Gay Catholic Who Was Plaintiff in Obergefell Case Publishes New Memoir

When husbands Greg Bourke and Michael DeLeon became plaintiffs in Obergefell v. Hodges, the case in which the U.S. Supreme Court legalized marriage equality, the couple found their Catholic faith life a source of strength along their journey. In his memoir, Gay, Catholic, and American: My Legal Battle for Equality and Inclusion, Greg Bourke recounts his family’s story of seeking acceptance in both the Catholic Church and the eyes of the state.

Recently reviewed America, Bourke’s memoir tells the story of his devotion to his husband, his faith, and his country.

Bourke and DeLeon, who reside in Kentucky, have been regular attendees at Our Lady of Lourdes Catholic Church, Louisville, for decades. The pastor welcomed them as an openly gay couple, and when they brought their first son to be baptized in 1999, they were welcomed by their parish community. Later, they adopted and baptized a second son. 

“From that point on for many years we were just like any other family at church each week with our kids,” Bourke wrote. “We had the occasional exit from Mass to the cry room and for time-outs with antsy toddlers, but for the most part we were church regulars. Everyone at Lourdes gradually got used to seeing our alternative family there together.”

While Lourdes was a welcoming parish for the family, Bourke’s quest for full inclusion was rockier with the Boy Scouts organization. In 2004, Bourke stepped up as a leader for his son’s Cub Scout group, only to find himself back in the closet. The Boy Scouts of America had a ban on openly gay leaders at the time, and Bourke eventually became frustrated by having to conceal his his gay identity and relationship while volunteering for the organization. When he wrote a letter about his identity to the head of the local Boy Scout council, he was asked to resign.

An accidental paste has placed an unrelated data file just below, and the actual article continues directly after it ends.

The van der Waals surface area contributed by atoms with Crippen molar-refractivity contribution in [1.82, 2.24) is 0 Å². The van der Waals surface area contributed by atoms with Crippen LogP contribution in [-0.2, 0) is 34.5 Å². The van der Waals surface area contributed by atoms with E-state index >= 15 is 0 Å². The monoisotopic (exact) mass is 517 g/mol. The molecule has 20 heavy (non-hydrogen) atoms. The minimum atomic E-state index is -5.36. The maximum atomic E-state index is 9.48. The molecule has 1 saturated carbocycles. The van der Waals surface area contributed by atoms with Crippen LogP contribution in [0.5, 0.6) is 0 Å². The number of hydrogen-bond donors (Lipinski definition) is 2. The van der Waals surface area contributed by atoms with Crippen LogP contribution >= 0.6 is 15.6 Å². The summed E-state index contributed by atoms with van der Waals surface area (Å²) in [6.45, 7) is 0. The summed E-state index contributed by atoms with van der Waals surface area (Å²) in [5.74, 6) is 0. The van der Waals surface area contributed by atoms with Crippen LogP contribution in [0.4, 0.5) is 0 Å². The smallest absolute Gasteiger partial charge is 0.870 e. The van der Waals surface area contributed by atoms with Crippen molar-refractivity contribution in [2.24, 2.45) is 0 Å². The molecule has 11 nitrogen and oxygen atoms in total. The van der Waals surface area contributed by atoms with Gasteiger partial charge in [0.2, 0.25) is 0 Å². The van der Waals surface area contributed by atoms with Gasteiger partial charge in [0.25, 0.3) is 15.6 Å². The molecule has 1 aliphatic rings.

Even in 2015, when the Boy Scouts lifted its ban on openly gay Scout masters, Archbishop Joseph Kurtz of Louisville denied Bourke’s request to reapply for troop leadership. A Catholic committee had stipulated that all pastoral leaders, including in the Boy Scouts, had to witness to “the teachings of the Catholic Church, including its teachings on marriage, sexuality, and charity.” Despite Bourke’s requests to Kurtz, he was not allowed to return to the Boy Scouts.

For Bourke, remaining Catholic despite the challenges he sometimes faces as an openly gay man has required him to “call a truce” of sorts, including reaching out to reconcile with the archbishop. 

“Realizing we have so much more in common in our faith and the great traditions of our Church, we had no choice but to move forward together,” Bourke wrote. “The Church was not going anywhere. Neither were Michael and I.”

While the church’s policies may not have been changing, the country’s attitudes towards gay couples were quickly evolving. Bourke and DeLeon originally filed a lawsuit seeking marriage equality in Kentucky in 2013, because they both wanted to be recognized as their sons’ legal parents. Eventually, their lawsuit merged with others in Obergefell v. Hodges.

The path towards inclusion and equality is long — and ongoing. Bourke’s memoir tells one story of how LGBTQ+ Catholic int the U.S. have navigated complexity and contradiction along the way: with faith, perseverance, and the belief that their families are equal and blessed.

–Grace Doerfler (she/her), New Ways Ministry, July 16, 2022

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